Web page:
Jewish World Review March 6, 2013 / 24 Adar 5773
This just in: Watching the Oscars is NOT a waste of time
By Kevin Horrigan
http://www.JewishWorldReview.com | Once in a great while, you read something that totally changes your life. So I offer profound gratitude to economics reporter John Cassidy of The New Yorker for his blog post that explained why watching the Academy Awards show wasn't a complete waste of time.
I had watched the Oscars and was feeling guilty about it. It was 31/2 hours that I would never get back, 31/2 hours that I could have devoted to reading Proust or trying to finish "War and Peace" (only 512 pages to go). I'd seen only three movies last year, have no interest in designer gowns and couldn't have cared less who won what. When the show's host, Seth MacFarlane, was introduced, I had to Google him.
But thanks to John Cassidy, I realized I had spent 3 1/2 hours acquiring what those familiar with "game theory" in economics call a "positive network externality." He wrote:
"Events like the Oscars and the Super Bowl generate what game theorists call 'common knowledge,' which itself has value."
It seems the value of watching the Oscars lies in the fact that lots of other people are watching the Oscars. All of the goofy stuff the bad speeches, the tasteless jokes, the silly production numbers become "common knowledge" that people discuss.
"Good, bad, or indifferent, each Oscars ceremony can be relied upon to provide plenty of this sort of trivia," Cassidy wrote. "If you are in on it, you can use it to start conversations with your friends and workmates, look smart, and appear au courant. If you don't know what's going on if you choose not to join the network of people connected by having viewed the Oscars you risk appearing dim, antiquated and anti-social.
"The shared experience is what is crucial," Cassidy wrote, going on to say that the show "provides viewers with what economists call a 'positive network externality.' The more people that are watching, the more the potential viewer stands to benefit from joining them."
Before last Monday, I lived in fear of "appearing dim, antiquated and anti-social," totally un-au courant. I spend my days reading and writing about public policy. I labor in the spinach fields.
I worry about things like continuing budget resolutions. I can name my state representative. I am even vaguely familiar with economic game theory, though that's only because I read "A Beautiful Mind," Sylvia Nasar's 1998 biography of John Forbes Nash. (My new fellow Oscar fans will recall that the movie version won Best Picture in 2002).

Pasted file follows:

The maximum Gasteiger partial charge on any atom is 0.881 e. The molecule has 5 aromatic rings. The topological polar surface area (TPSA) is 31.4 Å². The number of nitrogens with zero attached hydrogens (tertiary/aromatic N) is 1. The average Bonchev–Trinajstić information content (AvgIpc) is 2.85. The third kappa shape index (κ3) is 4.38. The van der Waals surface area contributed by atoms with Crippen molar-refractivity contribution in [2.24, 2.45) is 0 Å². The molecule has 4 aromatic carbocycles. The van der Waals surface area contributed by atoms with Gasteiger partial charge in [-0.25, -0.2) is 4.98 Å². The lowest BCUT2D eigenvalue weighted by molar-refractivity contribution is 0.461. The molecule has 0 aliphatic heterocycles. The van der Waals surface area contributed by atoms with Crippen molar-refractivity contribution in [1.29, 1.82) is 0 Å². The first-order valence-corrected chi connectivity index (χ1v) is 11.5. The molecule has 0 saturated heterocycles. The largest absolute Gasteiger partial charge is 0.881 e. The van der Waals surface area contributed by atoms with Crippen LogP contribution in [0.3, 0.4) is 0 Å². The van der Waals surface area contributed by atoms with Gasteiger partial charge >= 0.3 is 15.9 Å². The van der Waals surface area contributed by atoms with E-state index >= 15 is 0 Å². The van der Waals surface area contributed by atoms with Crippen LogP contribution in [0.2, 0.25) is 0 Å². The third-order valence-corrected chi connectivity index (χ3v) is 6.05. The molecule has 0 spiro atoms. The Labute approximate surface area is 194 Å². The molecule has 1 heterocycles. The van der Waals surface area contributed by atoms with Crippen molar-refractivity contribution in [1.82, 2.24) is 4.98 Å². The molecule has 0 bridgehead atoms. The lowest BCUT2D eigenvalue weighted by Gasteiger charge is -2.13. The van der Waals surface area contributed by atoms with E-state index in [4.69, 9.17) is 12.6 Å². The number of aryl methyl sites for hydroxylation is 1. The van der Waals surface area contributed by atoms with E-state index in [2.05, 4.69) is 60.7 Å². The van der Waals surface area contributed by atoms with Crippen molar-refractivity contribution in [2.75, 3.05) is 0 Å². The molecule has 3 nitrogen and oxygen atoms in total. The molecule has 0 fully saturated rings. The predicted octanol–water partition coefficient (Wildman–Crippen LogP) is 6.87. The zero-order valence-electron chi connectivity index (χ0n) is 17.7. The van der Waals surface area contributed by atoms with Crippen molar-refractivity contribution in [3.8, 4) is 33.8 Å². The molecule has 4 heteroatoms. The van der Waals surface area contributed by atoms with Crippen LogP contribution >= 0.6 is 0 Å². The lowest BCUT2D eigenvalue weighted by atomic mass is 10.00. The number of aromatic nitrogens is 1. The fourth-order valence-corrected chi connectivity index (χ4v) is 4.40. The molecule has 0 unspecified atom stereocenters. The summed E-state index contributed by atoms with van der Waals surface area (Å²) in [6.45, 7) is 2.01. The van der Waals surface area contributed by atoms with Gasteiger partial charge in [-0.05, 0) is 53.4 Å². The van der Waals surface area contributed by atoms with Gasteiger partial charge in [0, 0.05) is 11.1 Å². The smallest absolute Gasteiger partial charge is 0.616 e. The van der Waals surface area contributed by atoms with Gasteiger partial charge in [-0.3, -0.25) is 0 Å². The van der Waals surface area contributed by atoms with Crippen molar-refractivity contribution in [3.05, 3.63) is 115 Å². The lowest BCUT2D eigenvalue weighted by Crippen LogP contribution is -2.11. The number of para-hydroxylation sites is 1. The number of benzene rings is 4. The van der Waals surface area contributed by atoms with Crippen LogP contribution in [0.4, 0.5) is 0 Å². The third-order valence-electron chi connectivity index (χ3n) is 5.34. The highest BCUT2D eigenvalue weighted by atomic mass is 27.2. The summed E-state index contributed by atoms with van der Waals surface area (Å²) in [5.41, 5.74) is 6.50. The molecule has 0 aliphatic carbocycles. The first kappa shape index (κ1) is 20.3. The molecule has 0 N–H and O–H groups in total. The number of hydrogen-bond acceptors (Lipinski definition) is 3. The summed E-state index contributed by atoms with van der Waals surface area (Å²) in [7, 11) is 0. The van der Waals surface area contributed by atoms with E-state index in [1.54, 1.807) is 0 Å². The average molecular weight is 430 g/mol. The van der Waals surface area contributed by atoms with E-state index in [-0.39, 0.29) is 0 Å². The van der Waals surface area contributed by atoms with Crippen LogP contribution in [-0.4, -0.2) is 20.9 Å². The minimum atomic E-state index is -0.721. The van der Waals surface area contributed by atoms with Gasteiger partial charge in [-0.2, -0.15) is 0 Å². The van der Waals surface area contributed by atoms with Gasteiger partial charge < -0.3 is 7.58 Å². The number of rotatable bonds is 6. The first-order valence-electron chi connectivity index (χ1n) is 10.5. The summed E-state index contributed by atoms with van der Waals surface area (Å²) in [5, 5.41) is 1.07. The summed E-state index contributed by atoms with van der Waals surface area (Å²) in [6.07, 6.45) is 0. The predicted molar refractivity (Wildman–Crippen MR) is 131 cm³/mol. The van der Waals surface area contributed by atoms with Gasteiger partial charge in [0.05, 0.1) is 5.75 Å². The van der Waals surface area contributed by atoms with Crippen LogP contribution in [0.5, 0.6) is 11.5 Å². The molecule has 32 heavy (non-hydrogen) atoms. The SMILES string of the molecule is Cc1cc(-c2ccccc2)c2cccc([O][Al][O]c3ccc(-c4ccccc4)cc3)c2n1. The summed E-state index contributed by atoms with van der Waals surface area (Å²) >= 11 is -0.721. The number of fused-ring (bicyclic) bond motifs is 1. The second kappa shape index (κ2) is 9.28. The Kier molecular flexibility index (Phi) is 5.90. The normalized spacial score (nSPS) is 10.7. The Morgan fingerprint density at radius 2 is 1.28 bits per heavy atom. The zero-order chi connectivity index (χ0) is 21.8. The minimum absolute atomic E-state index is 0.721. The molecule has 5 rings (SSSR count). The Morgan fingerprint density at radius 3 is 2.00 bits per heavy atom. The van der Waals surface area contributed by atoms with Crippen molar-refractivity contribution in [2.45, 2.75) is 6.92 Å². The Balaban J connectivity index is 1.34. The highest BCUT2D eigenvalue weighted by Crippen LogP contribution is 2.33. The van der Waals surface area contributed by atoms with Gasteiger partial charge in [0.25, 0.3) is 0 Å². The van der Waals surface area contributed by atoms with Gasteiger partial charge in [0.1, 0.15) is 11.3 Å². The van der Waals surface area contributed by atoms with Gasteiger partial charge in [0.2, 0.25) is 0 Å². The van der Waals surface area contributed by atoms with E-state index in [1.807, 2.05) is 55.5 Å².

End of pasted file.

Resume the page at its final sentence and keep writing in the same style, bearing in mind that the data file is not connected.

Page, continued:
There is no shame in knowing stuff like this, but if you combine it with a large dose of guilt about wasting time (I'd like to thank the nuns and priests who taught me for this award), it can make you appear dim, antiquated and anti-social. I'll never forget the way my children mocked me for referring to the rapper 50 Cent as "Half-Dollar."
But now, thanks to John Cassidy, I no longer have to feel guilty about frittering away time on sports, movies, television shows even Hollywood gossip. I am acquiring positive network externalities and lots of common knowledge.
"The awareness that others are watching, and that you will be able to communicate with them about what happens, changes the cost-benefit calculus of the potential viewer," Cassidy explained.
The problem here is that there is no bottom. There is literally nothing that can be regarded as a waste of time or too silly for words. I am thinking here of Great Britain's Royal Mascots, whose comings and goings, marriages, divorces, pregnancies and naked romps are followed breathlessly by millions of people.
Or the TV show "Two and Half Men," which is seen by 13 million people every week. That's a lot of common knowledge, assuming you'd want someone to know you'd watched "Two and Half Men."
Or soccer. Billions of people around the world like soccer. If I could get into soccer, they would no longer think me dim, antiquated or anti-social. But it seems a terribly high price to pay.
Social media have raised the stakes. In the old days, if you hadn't seen the Oscars or the Super Bowl commercials or read about Prince Charles' bugged phone conversations, only your closest friends knew you to be dim, antiquated, etc.
Now people talk about such things in real time on Facebook and Twitter. Oscar night, I had people tweeting me not only about the women's gowns, but the men's tuxedos. I had nothing to say; they must have thought, "What a clod."
Now that I know it's not a waste of time, next year, I'll be ready. Also next year, the World Cup! This July, a baby royal mascot! Ashton Kutcher's better than Charlie Sheen, don't you think?
Apparently you get points just for knowing. You don't have to care.
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Comment by clicking here. Kevin Horrigan is a columnist for the St. Louis Post-Dispatch.
Kevin Horrigan is a columnist for the St. Louis Post-Dispatch.
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